It was more than enough to excite any vegan eater—whether full-time, part-time, or first-time. I took a seat with them to hear about how it all started.
This interview has been edited for length and clarity.
KQED: When did you each begin your individual journeys as vegans?
Ronnishia: I started my transition into veganism in 2010, 2011. I was an undergrad at Texas Southern University, and we were roommates. I had hypertension blood pressure, so my boyfriend at the time educated me on a plant-based diet, my weight and overall health. I did more research and I started the process. I cut out red meat, and eventually over 10 to 12 years I became full vegan.
Rheema: We were best friends. When she started her transition in college I thought she was crazy—she was eating differently and cut all her hair off. But when we graduated and came home [to San Francisco], we started to learn more about food justice. She challenged me to do a fast with her, so we did it for 30 days. I realized how much energy I had and how good I felt afterward. I was a struggling pescatarian at first, and then around 2012 I transitioned to being vegan.
How did The Vegan Hood Chefs start?
Ronnishia: It started in 2017. We started this journey by wanting to eat healthy. We lived in a food desert as Black folks. Most of our work is in our own communities, which are food deserts, where people aren’t having conversations around veganism in a culturally connected way. We wanted our families and folks we love to join the conversation about food justice. And we didn’t see people like us leading those conversations.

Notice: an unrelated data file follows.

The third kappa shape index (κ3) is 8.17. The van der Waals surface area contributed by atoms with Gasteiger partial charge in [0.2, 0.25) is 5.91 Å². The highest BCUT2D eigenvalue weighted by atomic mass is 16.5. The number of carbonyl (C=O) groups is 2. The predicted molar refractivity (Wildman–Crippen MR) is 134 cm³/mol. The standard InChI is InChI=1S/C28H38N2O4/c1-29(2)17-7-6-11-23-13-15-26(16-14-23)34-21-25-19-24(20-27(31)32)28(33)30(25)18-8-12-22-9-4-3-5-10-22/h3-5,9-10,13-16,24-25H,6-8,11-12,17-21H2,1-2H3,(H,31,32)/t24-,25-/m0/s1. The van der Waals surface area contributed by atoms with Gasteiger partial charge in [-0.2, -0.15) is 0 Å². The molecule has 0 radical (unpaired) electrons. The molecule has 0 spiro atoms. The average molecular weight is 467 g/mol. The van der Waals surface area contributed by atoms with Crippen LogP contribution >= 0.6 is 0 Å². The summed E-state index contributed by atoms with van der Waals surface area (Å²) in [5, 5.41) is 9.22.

At first, we started a food page on Instagram to raise awareness on what we were eating and cooking. We didn’t plan to start a business at all. Then, one of our friends at the time was hosting an event and their caterer backed out at the last minute, so she asked us to do it instead. At the time, we had a partner in culinary school—my cousin—and we figured we could try to do it together. My day job used a kitchen whenever we needed to cook for kids, so we used that. [That first event] we cooked for 200 people and it sold out. That spread through word of mouth and online and it took off from there. It just filled a need in the community around veganism and eating healthy as a healing practice in Black and Brown communities.
What’s an example of a dish on your menu that is popular?
Rheema: The Sucka Free Poboy is special. We’re intentional about naming our items. It’s based on San Francisco [“Sucka Free City”] and how we speak here, but inspired by our grandmothers, who are both from Louisiana. We grew up eating this. Our Po’boy uses oyster mushrooms battered in the way our grandmothers would do it. It’s fried, with lettuce, tomatoes, purple cabbage, green onions and topped with our house sauce.
Ronnishia: Also, the bread we use is super awesome. It’s from Acme, a local bakery. Our mushrooms are sourced by Far West Fungi!
How does your food reflect your connection to the Bay Area?
Ronnishia: I’m from Hunters Point and Rheema is from Lakeview. It’s printed on our truck. We have a deep connection to our heritage and culture, but also to The City. A lot of families migrated here from the South to work in the shipyards, so there’s a deep relationship to places like Louisiana and Texas. We bring that out in our food with the names and ingredients we choose. We want you to get our experience as Black folks living in San Francisco.